I went on to say that his marriage to Regina had always seemed to me to be a beautiful encounter, due to the visible affinity that united them. Bruno argued: “Everything has changed. Apart from the property, the family and the grandson who will be arriving soon, there’s nothing left of my marriage”. I said that having a family would never be a small thing. Bruno agreed. Then I reminded him: “There are many family formats, from the traditional to the eclectic. One is not better than the other. There is no one model that serves as an ideal. The rich diversity of intrinsic universes creates an infinity of possibilities. Each person has to understand how to invent their own style of living according to their way of being. This designs the architecture of the family you want or the one that is possible for you, because everything happens to us according to our evolutionary needs. Relationships change because we change. Adaptability is a valuable virtue. Sometimes people from the same family move at very different speeds, requiring even more effort and resilience to adjust. When this happens, everyone grows”. I paused and added: “It’s not easy, but it’s enriching. Differences are powerful springs that provide momentum to the necessary transformations.”

Bruno admitted that it was all true, but there was one detail that I didn’t know: “Regina has an extramarital relationship”. I kept quiet. It was delicate ground and very favourable for stone-throwers. I realised a long time ago that I have neither the right nor the competence to judge other people’s choices. One of the many reasons for this is the fact that most of a person’s life is submerged, without ever being exposed. Therefore, a judgement made by analysing a small part of an endless whole will always be unfair. Another reason is the simple fact that I still know very little about myself, which makes me incompetent to condemn anyone. The landscape I see from the window at home doesn’t allow me to say that I know the world.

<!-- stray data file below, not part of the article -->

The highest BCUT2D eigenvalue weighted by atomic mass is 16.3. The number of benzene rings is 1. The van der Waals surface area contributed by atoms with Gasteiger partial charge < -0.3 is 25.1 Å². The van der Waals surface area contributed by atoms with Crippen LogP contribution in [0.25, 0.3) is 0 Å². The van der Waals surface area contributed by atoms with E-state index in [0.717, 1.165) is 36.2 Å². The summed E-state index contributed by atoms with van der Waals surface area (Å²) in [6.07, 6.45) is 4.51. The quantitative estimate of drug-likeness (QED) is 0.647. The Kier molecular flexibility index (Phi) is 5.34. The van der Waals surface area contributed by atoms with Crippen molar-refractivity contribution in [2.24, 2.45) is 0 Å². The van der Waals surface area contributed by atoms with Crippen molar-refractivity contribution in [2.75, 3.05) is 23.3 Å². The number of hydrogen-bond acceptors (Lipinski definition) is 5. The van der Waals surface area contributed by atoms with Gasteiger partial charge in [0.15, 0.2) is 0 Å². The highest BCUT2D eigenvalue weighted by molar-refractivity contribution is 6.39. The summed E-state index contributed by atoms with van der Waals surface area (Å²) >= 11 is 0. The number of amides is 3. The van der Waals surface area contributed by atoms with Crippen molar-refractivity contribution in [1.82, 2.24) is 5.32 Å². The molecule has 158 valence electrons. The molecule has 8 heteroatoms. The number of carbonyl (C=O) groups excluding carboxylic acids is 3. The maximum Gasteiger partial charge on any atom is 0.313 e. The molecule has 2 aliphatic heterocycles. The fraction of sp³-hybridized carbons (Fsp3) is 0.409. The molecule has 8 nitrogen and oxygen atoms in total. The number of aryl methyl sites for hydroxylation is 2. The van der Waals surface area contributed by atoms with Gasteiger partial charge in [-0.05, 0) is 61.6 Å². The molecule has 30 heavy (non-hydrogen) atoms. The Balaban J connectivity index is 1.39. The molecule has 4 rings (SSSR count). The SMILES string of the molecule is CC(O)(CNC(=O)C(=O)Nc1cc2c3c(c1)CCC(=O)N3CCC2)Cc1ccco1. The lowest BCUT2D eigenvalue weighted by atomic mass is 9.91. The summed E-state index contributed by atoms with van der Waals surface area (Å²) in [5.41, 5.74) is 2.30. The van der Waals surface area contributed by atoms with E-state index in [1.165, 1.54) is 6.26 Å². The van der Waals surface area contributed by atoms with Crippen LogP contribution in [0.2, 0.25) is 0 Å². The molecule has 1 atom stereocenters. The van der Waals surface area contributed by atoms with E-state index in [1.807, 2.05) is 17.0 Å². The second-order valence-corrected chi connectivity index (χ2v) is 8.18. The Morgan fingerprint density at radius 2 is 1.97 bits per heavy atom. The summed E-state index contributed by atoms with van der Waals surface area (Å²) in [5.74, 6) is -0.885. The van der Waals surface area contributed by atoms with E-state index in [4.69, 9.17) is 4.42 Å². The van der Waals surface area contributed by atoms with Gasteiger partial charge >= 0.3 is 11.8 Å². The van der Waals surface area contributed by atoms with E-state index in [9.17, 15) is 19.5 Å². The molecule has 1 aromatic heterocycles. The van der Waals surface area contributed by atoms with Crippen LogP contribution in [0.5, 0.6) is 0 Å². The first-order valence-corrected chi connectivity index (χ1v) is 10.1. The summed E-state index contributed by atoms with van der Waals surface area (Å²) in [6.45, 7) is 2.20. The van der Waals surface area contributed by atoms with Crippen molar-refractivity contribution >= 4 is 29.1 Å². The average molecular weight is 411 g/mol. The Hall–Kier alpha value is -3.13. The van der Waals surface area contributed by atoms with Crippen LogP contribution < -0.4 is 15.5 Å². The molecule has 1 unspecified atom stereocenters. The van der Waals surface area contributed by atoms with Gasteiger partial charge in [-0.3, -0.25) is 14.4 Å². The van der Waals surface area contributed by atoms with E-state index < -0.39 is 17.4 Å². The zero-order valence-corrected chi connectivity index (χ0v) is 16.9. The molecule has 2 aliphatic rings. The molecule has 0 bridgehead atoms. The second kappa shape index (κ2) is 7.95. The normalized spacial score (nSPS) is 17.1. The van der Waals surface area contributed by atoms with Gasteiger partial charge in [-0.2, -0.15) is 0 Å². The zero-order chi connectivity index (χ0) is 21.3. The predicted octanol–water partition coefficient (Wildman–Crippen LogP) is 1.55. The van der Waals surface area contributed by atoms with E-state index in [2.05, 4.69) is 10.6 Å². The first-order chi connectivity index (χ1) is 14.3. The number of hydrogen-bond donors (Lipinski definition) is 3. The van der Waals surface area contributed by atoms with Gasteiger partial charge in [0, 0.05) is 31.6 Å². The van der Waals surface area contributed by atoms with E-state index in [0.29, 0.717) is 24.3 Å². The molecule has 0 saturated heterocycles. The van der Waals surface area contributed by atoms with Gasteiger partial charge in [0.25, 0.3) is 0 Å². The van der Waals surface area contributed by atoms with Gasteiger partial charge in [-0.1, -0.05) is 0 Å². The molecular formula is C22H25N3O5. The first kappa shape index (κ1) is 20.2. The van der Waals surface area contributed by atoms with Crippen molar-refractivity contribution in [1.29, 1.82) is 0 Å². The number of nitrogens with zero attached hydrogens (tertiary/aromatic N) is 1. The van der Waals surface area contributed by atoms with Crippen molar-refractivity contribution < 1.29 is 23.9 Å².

It’s up to me to observe and learn. To each person the bitterness and the delights of being the way they are. The respect I have for myself will only survive if I maintain it in my dealings with everyone. As I didn’t say a word, Bruno continued: “As you said, everyone changes. In Regina’s case, of course she’s also changed over the years. But these changes even made the marriage more enjoyable. The thing is, there was a hidden face in her life, something that didn’t change at all over time. This very thing, which has always existed, is the reason for our divorce. Recently, I discovered something I’d always been unaware of.” He paused and said: “She’s been having an affair with the same person since before we got married. She had it even before we started dating.”